Brennaman did it his way and that’s a good thing


It took me a while to appreciate the greatness of Marty Brennaman.

That thought came to mind when he announced on Wednesday he would retire as the Cincinnati Reds radio play-by-play broadcaster after this season and I wished, like so many other people, that he could stay longer.

When Marty was hired in 1974 he replaced a huge personal favorite of mine, Al Michaels, who was the Reds play-by-play announcer from 1971 to 1973. It took me a while to warm up to Marty’s style. It took me a while to give him a chance.

Michaels is probably best known for his “Do you believe in miracles?” exclamation when the United States stunned the seemingly invincible Soviet Union hockey team in the 1980 Winter Olympics.

For me, Michaels’ iconic description came eight years earlier in the ninth inning of Game 5 of the National League playoffs when Johnny Bench’s home run tied the game and a wild pitch by Bob Moose of the Pittsburgh Pirates sent the Reds to the 1972 World Series.

Obviously, Michaels was destined for bigger things. He left Cincinnati to become the radio voice of the San Francisco Giants and it wasn’t long until he was doing network television.

I don’t remember exactly when I became a fan of Marty’s work. Maybe at some point it just became apparent to me that he was really good and Michaels wasn’t coming back. Maybe a little bit of it was that everything connected with the Reds of the 1970s seemed great.

Eventually the Reds began to resemble the Big Red Machine teams of the 1970s less and less. And then I appreciated listening to Marty even more.

I enjoyed it because in a profession full of homers who will go to great lengths to avoid telling you the home team is not very good, he has been brutally honest in both good years and the all-too-frequent bad years recently for the Reds.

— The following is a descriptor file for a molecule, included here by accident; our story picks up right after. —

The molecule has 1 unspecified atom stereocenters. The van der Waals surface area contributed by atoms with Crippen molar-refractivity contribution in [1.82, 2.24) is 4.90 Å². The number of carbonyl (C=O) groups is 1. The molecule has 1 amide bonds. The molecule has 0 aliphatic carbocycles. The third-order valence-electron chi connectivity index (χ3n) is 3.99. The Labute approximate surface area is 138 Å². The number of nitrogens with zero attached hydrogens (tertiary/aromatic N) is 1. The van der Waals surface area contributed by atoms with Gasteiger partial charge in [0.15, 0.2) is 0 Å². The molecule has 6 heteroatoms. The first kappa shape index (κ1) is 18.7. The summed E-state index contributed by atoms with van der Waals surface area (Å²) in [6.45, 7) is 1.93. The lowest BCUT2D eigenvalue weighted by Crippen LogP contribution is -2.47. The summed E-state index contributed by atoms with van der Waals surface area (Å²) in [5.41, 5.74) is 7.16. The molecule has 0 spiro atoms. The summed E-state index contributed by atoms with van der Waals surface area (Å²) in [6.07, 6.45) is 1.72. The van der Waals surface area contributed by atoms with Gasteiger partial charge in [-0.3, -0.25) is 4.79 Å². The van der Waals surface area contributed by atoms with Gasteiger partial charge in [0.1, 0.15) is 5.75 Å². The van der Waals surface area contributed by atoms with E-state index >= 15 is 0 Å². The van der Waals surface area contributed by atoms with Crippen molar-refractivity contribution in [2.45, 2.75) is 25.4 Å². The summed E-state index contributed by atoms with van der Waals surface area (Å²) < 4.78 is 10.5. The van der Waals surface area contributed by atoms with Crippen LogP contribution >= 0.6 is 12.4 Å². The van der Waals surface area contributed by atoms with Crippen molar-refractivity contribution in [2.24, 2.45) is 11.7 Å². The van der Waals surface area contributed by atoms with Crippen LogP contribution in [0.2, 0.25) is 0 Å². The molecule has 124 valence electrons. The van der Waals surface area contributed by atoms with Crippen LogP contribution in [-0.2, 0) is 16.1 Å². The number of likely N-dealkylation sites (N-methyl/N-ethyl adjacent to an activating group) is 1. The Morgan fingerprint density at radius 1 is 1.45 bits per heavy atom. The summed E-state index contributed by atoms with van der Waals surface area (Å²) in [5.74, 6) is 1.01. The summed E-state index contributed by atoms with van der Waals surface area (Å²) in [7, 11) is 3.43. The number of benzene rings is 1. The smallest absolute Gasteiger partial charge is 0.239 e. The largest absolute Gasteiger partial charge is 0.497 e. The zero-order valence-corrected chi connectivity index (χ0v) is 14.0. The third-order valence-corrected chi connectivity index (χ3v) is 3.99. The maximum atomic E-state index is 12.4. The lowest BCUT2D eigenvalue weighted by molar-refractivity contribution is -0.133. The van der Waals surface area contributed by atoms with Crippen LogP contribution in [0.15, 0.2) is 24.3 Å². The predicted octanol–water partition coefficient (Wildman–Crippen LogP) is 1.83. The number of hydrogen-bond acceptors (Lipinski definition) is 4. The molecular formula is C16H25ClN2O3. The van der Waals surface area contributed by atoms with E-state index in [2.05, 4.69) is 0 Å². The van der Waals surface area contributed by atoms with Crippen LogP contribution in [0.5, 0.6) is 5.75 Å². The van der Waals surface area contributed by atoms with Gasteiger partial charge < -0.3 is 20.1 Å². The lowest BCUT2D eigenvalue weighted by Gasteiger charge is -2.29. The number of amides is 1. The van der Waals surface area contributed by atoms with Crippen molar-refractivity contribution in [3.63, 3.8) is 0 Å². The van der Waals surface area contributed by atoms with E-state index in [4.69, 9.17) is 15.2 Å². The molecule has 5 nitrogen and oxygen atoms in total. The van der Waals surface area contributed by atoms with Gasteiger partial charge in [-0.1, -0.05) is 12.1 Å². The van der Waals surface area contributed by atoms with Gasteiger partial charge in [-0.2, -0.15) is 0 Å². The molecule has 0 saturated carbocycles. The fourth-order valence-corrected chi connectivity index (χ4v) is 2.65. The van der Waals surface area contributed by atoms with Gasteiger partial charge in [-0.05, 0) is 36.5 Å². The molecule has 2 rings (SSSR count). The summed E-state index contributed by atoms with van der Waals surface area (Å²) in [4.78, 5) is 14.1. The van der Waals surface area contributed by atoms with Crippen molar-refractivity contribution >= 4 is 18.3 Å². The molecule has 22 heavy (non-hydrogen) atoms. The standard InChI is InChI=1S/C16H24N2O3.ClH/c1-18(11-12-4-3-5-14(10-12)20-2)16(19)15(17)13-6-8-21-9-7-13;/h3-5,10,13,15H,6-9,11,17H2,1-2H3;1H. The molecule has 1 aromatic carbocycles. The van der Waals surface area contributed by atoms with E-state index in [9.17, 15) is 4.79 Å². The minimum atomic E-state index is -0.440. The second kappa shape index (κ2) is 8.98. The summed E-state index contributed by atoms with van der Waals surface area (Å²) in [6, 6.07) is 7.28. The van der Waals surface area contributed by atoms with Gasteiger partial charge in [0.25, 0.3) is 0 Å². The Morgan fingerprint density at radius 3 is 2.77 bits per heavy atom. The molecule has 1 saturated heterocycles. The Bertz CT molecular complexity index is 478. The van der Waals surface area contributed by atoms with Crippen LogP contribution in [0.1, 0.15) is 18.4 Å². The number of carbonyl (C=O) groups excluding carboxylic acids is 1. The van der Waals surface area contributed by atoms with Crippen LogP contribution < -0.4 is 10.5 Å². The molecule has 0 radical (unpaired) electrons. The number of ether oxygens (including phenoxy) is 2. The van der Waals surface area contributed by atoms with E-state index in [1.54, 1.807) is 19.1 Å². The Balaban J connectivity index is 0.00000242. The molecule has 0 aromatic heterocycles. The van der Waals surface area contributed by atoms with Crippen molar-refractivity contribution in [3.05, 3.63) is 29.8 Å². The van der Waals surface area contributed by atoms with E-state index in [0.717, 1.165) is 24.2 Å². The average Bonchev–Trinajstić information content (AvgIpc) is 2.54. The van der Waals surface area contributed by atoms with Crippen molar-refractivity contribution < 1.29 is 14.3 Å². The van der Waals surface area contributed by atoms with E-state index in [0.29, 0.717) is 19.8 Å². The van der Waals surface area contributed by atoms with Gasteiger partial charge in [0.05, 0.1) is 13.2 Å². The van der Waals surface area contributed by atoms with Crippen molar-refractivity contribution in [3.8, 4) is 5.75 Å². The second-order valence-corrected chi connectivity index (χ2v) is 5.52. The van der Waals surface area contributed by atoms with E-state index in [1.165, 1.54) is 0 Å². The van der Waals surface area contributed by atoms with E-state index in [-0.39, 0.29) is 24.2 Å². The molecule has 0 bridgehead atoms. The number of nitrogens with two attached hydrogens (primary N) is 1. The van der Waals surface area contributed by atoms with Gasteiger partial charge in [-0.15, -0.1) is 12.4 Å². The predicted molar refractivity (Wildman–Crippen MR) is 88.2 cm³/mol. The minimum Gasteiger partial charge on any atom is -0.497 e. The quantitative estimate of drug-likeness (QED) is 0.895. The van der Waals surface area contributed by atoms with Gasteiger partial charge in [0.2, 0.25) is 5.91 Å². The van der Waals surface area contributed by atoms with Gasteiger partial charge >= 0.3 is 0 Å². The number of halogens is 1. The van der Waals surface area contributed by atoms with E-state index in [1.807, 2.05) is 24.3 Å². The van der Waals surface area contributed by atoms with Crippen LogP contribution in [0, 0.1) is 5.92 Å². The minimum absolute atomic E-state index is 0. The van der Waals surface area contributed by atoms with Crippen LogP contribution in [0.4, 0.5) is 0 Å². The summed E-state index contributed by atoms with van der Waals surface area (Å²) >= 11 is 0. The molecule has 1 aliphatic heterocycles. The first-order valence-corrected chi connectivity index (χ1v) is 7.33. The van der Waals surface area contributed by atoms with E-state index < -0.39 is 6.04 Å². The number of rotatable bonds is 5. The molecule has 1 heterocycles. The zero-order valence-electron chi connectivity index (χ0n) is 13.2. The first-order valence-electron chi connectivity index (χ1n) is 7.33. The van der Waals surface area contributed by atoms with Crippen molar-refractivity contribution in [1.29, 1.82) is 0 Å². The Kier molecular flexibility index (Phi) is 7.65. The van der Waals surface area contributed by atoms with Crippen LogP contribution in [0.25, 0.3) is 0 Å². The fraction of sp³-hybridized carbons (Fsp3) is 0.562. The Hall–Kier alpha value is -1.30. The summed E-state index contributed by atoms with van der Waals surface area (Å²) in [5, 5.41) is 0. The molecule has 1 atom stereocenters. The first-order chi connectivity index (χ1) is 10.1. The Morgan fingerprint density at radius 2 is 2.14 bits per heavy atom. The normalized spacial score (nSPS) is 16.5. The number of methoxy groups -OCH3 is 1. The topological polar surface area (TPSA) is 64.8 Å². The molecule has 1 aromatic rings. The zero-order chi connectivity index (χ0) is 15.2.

If he likes what he sees on the field, he is going to tell you. But if he doesn’t like what is unfolding in front of him, he’s going to tell you that, too. If you want nothing but happy spin, he’s not your guy.

Some fans, who like their baseball broadcasts wrapped in cotton candy or drizzled with chocolate syrup and sprinkles, complain he has become a too frequently exasperated curmudgeon. I see him more as a baseball version of two other senior citizens, The Muppet Show’s amusingly cranky Stadler and Waldorf, who critique what they’re watching from the balcony high above the action, similar to Marty’s press box perch.

He’s certainly no puppet. But maybe that’s an appropriate comparison because there might be a bit of show business in the formula that has worked so well for almost five decades for Brennaman. In one of those “Ask Marty” segments during a Reds games last year, a fan asked in an email what he would have done if he hadn’t gone into broadcasting and he said he probably would have been an actor.

Marty’s final season will be the 150th anniversary of the founding of the Reds franchise, which means he has been connected with the team for almost 1/3 of its history.

The first time a Reds game was broadcast on radio was in 1924. He has been the team’s radio voice for 46 years and the careers of everyone else who has ever filled that role add up to 50 years. The second-longest time in that assignment by a Reds play-by-play man belongs to Waite Hoyt, who was in the booth for 24 years from 1942 to 1965.

The relationship between baseball play-by-play announcers and fans is unique in sports. No other sport’s announcers could ever get close to coming into your home as many as 162 times a year.

Assuming Brennaman averages 150 games for his 46 years, he will have broadcast around 6,900 games by the time he retires. It would take Paul Keels 460 years to call that many Ohio State football games even if the Buckeyes went to the national championship game every one of those seasons.

If I had just said “Marty” and never used “Brennaman,” in this column, Reds fans wouldn’t have had a problem knowing who I was talking about. Just like there would have been instant recognition of “Ernie,” in Detroit, “Harry,” in Chicago or “Vin” in Los Angeles.

Those other names belong to their cities and their fans. This one belongs to the Reds and their fans.

The sound of Marty’s voice has become synonymous with baseball in Cincinnati. Enjoy it for one more season.

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